This story is about a dream of ours that came true, last June 1998, we bought our first horse, and her colt, at the time the colt was 4mo old, the mare was 6yr old, both out of impressive, (we didn't know anything about impressive, much less hypp!) from little old people in there 70's,that
had been around horses all there lives. The colt became ill in a short time, we called the vet, his assumption was correct, he drew blood on both the mare and colt, the mare was n/h, but the colt was h/h, his attacks became worst, and more often, finally march 3,1999,his attack lasted 8
long hours, foaming at the mouth, stumbling and falling, loud breathing, gasping for his last breath, his eye's so red, that we thought they were going to burst into flames, seizures, muscle trimmers, finally the vet said we have to put him down, I held the halter while he overdosed
stuffy, and he fell to the ground, The previous owners wouldn't do anything! now with him gone we learned the hard way, don't you make the same mistake, as for a n/h mare the heat cycle, can trigger an hypp attack, making her unsafe to ride, TRUST ME WE KNOW!

I foolishly, knowingly bred my mare to an NH stallion with the thinking that I only had a 50% chance of producing an NH foal...didn't bother to (or maybe didn't want to) consider that I only had a 50% chance of an NN foal too!!

Of course, the filly was NH! After talking to quite a few owners and show people, I decided not to worry about it, even continued to feed her Omolene 200 AND soybean meal to keep her with a nice show coat. I did continue to stay updated on HYPP just in case...

It wasn't until last fall as a 3 year old that I NOTICED her having an attack while I was grooming her. Who knows if this was her first or if there had been others that had gone unnoticed. It started with the little ripples, much like when you toss a stone into a pond. Although I had never seen any sign in any horse before I had a horrible hunch what
was going on. I took her off the cross ties and was planning on taking her into the indoor arena to get her moving since I had heard that mild exercise can prevent or stop an attack. So much for that idea!! She could barely walk, looking like a drunk stumbling out of a bar! I decided the best place for her was in her stall so I got her in there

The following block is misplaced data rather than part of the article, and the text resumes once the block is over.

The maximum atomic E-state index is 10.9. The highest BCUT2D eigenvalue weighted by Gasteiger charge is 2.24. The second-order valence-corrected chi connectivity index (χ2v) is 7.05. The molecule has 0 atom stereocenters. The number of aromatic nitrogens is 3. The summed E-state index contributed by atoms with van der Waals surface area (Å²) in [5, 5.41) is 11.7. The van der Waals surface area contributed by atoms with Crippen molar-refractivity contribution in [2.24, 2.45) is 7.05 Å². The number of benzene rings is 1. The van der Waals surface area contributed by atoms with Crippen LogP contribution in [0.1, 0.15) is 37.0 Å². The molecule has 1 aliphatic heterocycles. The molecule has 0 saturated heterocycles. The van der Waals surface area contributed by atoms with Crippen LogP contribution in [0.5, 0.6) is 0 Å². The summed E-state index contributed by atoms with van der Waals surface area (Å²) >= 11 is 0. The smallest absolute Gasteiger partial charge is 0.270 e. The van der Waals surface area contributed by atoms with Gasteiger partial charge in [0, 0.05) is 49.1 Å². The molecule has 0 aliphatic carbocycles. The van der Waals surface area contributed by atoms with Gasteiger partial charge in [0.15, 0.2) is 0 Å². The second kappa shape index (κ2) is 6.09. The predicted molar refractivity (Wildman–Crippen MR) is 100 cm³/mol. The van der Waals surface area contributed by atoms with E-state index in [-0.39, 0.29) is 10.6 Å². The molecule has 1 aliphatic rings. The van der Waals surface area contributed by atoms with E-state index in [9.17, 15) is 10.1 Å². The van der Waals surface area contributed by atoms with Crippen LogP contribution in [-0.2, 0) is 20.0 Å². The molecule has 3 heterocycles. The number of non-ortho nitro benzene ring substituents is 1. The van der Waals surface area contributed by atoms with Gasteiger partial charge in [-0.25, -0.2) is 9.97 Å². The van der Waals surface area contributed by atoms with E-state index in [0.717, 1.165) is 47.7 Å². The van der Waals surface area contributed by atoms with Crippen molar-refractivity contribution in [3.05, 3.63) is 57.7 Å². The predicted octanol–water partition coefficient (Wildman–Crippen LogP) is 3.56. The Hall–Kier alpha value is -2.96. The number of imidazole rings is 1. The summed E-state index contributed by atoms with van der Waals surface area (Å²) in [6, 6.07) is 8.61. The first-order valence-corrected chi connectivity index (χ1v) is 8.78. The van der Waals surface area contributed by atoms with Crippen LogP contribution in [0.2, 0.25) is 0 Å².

and called the vet.
Of course this happened to be about 9 PM on a Sunday night so I had to wait till the answering service got the message to the clinic and then for a vet to call me back. When he called, I told him I suspected she was having an attack and he told me I was right. He told me to remove her hay and keep an eye on her while he stayed on the line. I went
back in the barn and she appeared just fine so I decided to bring her out and walk her around a bit. Since my phone was in my car, I brought her back to it to tell the vet that everything was okay when she just collapsed by the car. I will never forget the words the vet told me..."get away from her (to avoid getting hurt) and don't try to get her
up because she has no control over her body now. This isn't going to last very long, probably only 30 seconds or so but one of two things will happen--either she will get up and be fine as though nothing had happened or it will be the end!"

Let me tell you, those few seconds seemed like hours!!! Fortunately she did get up and aside from a few nicks and scrapes was fine. I was able to go to another client's farm nearby and obtain acetazolamide tablets to tide me over till WalMart's pharmacy was open the next day.

We kept her on it for about 6 weeks, had the hay and pastures analyzed by the university, and changed her diet to oats and cracked corn with some sugar but NO molasses and soybean meal.

I'm happy to say that she has not had another problem that I know of...yes, she does have the typical muscled up body of a halter horse which she would have been if not for a leg injury as a yearling but I ride her and she's never been a problem nor am I afraid to ride her.Her dam has severe arthritis in her hocks and it is harder to accept and care for her than the filly. I can honestly say that I would rather she be NH than have this debilitating arthritis, knowing all along that soon the time will come when I will have to make that dreadful decision.